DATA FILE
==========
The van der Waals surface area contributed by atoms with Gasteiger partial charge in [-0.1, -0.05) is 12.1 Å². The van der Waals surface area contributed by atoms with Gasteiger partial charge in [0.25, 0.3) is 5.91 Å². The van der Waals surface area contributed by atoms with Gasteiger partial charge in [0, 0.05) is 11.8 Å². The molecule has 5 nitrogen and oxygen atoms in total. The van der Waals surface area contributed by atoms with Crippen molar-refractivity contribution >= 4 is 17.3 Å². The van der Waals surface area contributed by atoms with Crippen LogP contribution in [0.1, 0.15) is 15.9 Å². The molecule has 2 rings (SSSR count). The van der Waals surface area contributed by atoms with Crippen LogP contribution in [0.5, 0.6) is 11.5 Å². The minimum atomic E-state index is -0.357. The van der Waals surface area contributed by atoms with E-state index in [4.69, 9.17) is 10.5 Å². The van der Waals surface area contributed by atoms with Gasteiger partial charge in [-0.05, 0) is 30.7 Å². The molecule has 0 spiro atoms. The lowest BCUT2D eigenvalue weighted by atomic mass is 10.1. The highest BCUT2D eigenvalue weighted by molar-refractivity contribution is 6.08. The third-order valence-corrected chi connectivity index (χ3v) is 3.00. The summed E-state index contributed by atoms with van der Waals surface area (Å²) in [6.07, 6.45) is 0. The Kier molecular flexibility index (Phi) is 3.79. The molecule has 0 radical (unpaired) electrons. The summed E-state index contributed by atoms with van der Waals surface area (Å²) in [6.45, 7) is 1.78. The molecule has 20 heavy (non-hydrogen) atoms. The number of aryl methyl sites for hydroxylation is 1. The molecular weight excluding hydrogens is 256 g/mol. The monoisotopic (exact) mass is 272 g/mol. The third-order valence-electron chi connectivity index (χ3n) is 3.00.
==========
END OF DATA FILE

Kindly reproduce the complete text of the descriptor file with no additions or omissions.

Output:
The van der Waals surface area contributed by atoms with Gasteiger partial charge in [-0.1, -0.05) is 12.1 Å². The van der Waals surface area contributed by atoms with Gasteiger partial charge in [0.25, 0.3) is 5.91 Å². The van der Waals surface area contributed by atoms with Gasteiger partial charge in [0, 0.05) is 11.8 Å². The molecule has 5 nitrogen and oxygen atoms in total. The van der Waals surface area contributed by atoms with Crippen molar-refractivity contribution >= 4 is 17.3 Å². The van der Waals surface area contributed by atoms with Crippen LogP contribution in [0.1, 0.15) is 15.9 Å². The molecule has 2 rings (SSSR count). The van der Waals surface area contributed by atoms with Crippen LogP contribution in [0.5, 0.6) is 11.5 Å². The minimum atomic E-state index is -0.357. The van der Waals surface area contributed by atoms with E-state index in [4.69, 9.17) is 10.5 Å². The van der Waals surface area contributed by atoms with Gasteiger partial charge in [-0.05, 0) is 30.7 Å². The molecule has 0 spiro atoms. The lowest BCUT2D eigenvalue weighted by atomic mass is 10.1. The highest BCUT2D eigenvalue weighted by molar-refractivity contribution is 6.08. The third-order valence-corrected chi connectivity index (χ3v) is 3.00. The summed E-state index contributed by atoms with van der Waals surface area (Å²) in [6.07, 6.45) is 0. The Kier molecular flexibility index (Phi) is 3.79. The molecule has 0 radical (unpaired) electrons. The summed E-state index contributed by atoms with van der Waals surface area (Å²) in [6.45, 7) is 1.78. The molecule has 20 heavy (non-hydrogen) atoms. The number of aryl methyl sites for hydroxylation is 1. The molecular weight excluding hydrogens is 256 g/mol. The monoisotopic (exact) mass is 272 g/mol. The third-order valence-electron chi connectivity index (χ3n) is 3.00.